The European Supervisory Authorities (ESAs) are expected to publish draft rules for how investors should make EU Taxonomy-related product disclosures in the next few weeks, RI understands.
Spokespeople for the European Securities and Markets Authority (ESMA) and European Commission both told RI the EU’s three supervisory authorities are in the process of finalising draft Regulatory Technical Standards (RTS) on how investors should disclose their products' EU Taxonomy alignment under the Sustainable Finance Disclosure Regulation (SFDR).
The long-awaited draft rules will come just months before the 1 January deadline for investors covered by the SFDR to make their first taxonomy-related product disclosures.
RI understands the RTS is expected within the next two weeks. The ESMA spokesperson would not be drawn on exact timings but said the draft rules would be delivered to the Commission “soon”.
The development is a major step towards the Commission adopting a full set of additional rules for investors covered by the SFDR, for which a first set of disclosure requirements has been in place since March this year. The ESMA spokesperson confirmed the taxonomy-related RTS is the last batch of rules the ESAs have been mandated to provide to the Commission on the SFDR.
After the Commission adopts the rules, they will also need to be approved by the EU’s Parliament and Council of member states.
The taxonomy rules will be bundled into a single SFDR rulebook covering additional disclosure measures under the regulation. They were planned to come into effect from 1 January next year, but have been pushed back six months, to July, after the Commission missed its three-month deadline to adopt the draft RTS it received from the supervisors in February, citing the length and complexity of the proposals. The ESAs also missed an original 1 June deadline to submit the taxonomy-related rules
But despite the broader delay, investors covered by the SFDR still need to disclose the alignment of their investments with the EU Taxonomy’s climate rules by 1 January, because this requirement is part of disclosure measures already in place.
The looming deadline is causing headache for the industry. In addition to the taxonomy-related rules not being published, the taxonomy’s climate criteria have not yet been adopted either, with the Council recently asking for an extra two months – until early December – to scrutinise the proposals. In addition, investors will be heavily reliant on portfolio companies providing them with information in order to comply with the disclosure rules, but corporations will not be required to report on their taxonomy-alignment until 1 January 2023 (a one-year delay).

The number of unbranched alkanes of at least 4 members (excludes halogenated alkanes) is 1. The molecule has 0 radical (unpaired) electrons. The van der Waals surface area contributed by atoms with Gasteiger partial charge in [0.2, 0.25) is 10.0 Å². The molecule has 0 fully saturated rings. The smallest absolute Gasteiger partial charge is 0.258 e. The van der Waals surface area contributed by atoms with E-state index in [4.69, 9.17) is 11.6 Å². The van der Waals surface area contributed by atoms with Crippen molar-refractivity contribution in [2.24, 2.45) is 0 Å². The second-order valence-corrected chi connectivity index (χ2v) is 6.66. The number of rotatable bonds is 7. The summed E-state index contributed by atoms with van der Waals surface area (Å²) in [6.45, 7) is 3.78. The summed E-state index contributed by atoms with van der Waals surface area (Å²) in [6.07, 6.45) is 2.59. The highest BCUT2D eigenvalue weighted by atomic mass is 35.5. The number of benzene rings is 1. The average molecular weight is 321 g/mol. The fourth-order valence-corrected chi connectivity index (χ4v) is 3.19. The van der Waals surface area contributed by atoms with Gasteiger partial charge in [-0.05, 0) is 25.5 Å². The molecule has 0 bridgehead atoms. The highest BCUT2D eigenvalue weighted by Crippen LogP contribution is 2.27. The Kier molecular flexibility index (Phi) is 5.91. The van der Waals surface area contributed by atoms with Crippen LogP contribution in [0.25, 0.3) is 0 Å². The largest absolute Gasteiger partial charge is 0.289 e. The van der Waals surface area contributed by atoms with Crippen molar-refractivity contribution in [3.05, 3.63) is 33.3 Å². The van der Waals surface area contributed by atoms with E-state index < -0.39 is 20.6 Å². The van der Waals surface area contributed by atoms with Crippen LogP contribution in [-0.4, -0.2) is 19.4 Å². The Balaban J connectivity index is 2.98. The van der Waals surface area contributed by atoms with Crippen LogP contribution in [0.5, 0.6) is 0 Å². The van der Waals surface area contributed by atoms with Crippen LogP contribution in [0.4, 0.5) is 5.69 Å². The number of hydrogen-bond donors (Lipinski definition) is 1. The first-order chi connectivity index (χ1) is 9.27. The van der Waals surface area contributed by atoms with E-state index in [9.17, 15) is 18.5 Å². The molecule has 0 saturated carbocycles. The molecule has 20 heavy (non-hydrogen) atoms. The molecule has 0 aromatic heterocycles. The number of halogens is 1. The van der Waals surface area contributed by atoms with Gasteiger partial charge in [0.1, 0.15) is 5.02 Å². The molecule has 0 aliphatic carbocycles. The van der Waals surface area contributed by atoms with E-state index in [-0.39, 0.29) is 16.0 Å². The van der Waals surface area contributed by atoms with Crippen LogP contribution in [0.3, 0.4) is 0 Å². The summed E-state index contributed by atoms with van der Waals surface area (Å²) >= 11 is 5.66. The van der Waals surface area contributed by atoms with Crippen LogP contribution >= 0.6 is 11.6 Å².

All of this means the 1 January deadline “is proving basically impossible”, according to one UK-based financial regulation lawyer, who asked not to be named. “The main reason is there is no data out there so they can’t determine whether [their products] are taxonomy-aligned. Data providers are providing wishy-washy data, so asset managers are saying if they have to disclose their taxonomy-alignment by 1 January they can only really give a rubbish-looking number like 1%.”
“The market view really is that by 1 January a lot [of market participants] will say that they can’t disclose their alignment, they can’t give a number,” he added. “Hopefully the RTS will include the frameworks for making taxonomy disclosures, but while having that framework would be nice, it doesn’t solve the problem firms have on 1 January – they don’t have the information from the issuers they need to assess whether they’re taxonomy-aligned.”
Another financial regulation lawyer echoed this, saying the taxonomy disclosures next year will be “very high level”.
Additional SFDR guidance from the European Commission, however, is expected. RI understands that the EU Platform on Sustainable Finance, which is advising the bloc on the taxonomy, is working with the Commission on a Frequently Asked Questions document to provide further clarity.
A Commission spokesperson said: “Should any uncertainties be brought to the attention of the Commission, the Commission would assess merits, in liaison with the three ESAs, of any guidance on this matter.” The ESMA spokesperson said further SFDR guidance will “possibly” be published.
In other EU taxonomy-related news, the Commission has confirmed its plans to adopt complementary Taxonomy rules covering nuclear and natural gas “and related technologies as a transitional activity”. In a document published today with guidance on energy policy to Member States in light of booming energy costs, the Commission reiterated these activities have to fall into the EU Taxonomy’s transitional category, which is likely confusing for users of the Taxonomy as this category was created exclusively for sectors without green alternatives, such as steel and cement.
An earlier draft document of the energy policy document seen by RI said the complementary taxonomy proposal would be tabled before the end of the year, but there was no reference to timing in today’s document.
The complementary delegated act was expected shortly after the Summer, and it is believed the uncertainty around how gas and nuclear is going to be treated in the EU Taxonomy contributed to member states wanting more time to scrutinise the Taxonomy’s climate rules.